Accounting use the BoM to cost the product and it is also used for kitting production orders, order entry and engineering purposes.
Test yourself[edit | edit source]
Consider a plug.
The Product Structure for the plug is as follows:
1. Create a single level explosion for the 13 AMP Square Pin Plug
2. Pick the odd one out: Negative Pin Assembly, Earth Pin Assembly, Final Assembly Cover Screw or Fuse Holder Assembly
3. List the Components of 'Positive Lead Hold Assembly'
4. List all Raw Materials
5. True or False:
- Assembly has many components
- Assembly has many sub-assemblies
- Part has many Assemblies
- Part has many components
6. Where do raw materials tend to appear in the Product Structure?
7. What is meant by each of the following:
- a) A single-level explosion?
- b) A indented implosion?
- c) A summarised explosion?
8. For the Product Structure below, derive the:
- a) Summarised BoM
- b) Indented BoM
- c) Single-level BoM
Test yourself - Answers[edit | edit source]
Provide answers to the questions!
1. 13 AMP Square Pin Plug
- Wire Retainer Screws
- Negative Pin Assembly
- 13 amp Top Cover
- 13 amp Bottom Cover
- Earth Pin Assembly
- Final Assembly Cover Screw
- Fuse Holder Assembly
2. Final Assembly Cover Screw because it is a raw material. All the others as assemblies.
3. Positive Lead/Fuse Holder Assembly, Screw
4. There are 14 Raw Materials used; Positive Lead Holder, Fuse Holder, Screw (3 per), Positive Pin, 13 amp Fuse, Earth Pin, Negative Pin, Retainer, Final Assembly Cover Screw, 13 amp Bottom Cover, 13 amp Top Cover, Wire Retainer Screws.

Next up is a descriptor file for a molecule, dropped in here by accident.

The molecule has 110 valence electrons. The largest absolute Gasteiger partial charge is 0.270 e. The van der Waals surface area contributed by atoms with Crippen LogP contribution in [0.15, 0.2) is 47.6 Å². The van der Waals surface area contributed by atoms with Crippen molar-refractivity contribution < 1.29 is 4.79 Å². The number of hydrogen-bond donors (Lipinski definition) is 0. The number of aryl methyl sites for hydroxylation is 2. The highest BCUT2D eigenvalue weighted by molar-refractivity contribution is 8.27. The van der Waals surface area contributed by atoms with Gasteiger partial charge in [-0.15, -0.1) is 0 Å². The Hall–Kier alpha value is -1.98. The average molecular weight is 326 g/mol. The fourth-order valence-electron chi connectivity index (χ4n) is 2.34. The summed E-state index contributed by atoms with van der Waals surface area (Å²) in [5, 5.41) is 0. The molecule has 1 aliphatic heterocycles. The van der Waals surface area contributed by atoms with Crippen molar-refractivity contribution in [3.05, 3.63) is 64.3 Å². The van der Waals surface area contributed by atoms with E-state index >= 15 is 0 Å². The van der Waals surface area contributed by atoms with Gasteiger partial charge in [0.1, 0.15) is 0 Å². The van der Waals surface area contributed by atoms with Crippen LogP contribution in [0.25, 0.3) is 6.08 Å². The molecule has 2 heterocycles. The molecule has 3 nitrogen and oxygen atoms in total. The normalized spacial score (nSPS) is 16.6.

5. a) True
- b) True
- c) True
- d) True
6. They tend to be children
7. a) A single-level explosion: A list of what components are needed to build the Parent item.
- b) An indented implosion: A listing of all components used in an assembly. There are not totals provided. When each component is used it is repeated..
- c) Summarised explosion: The total quantity of each component required to build the Parent part. The main difference from the single-level explosion is the need to aggregate the quantities. The first example indicates the quantity of sub-parts required for the part whenever it is required. It does not indicate how many of the subparts are needed to build the Parent item.
- a) Summarised BoM
- b) Indented BoM
- c) Single Level BoM
Glossary[edit | edit source]
Assembly : A group of components which are put together in manufacturing (e.g. cooking).
Component : A raw material, ingredient, part or sub assembly, but not a product, that is used in the manufacture of a higher-level assembly, compound, or other item.
Cumulative lead time : the longest time it takes to traverse the Bill of Materials (BOM) from the leaf back to the root ; it is the time it takes to accomplish the activity the BOM represents.
Intermediate Item : Any material which is neither a product nor a raw material but is consumed in the making of products.
Item : Any unique manufactured or purchased part or assembly. May be a product, raw material, intermediate item, but not in process.
MPS : A Master Production Schedule is a plan for production, staffing, inventory, etc.
MRP : Material Requirements Planning, a type of application software system used to schedule and monitor the use of components and other materials in a manufacturing operation.
Part : Any one-piece item which may be manufactured or purchased. Typically manufactured at Fabrication.
Raw Material : The material which is bought from a supplier and used directly or indirectly in producing a product.
Resource : Any asset which is scarce or limited and therefore needs to be planned and managed(Materials, Human Resources, production facilities).
References[edit | edit source]
Evans, J. R. (1993) Applied Production Operations Management, 4th ed. Minnesota: West Publishing Company.
Fogarty, D. W., Hoffman, T. R. (1983) Production and Inventory Management. Cincinnati: South-Western Publishing Co.
Power, N. (2011) CS4008: Enterprise Resource Planning , 22 April, University of Limerick, unpublished.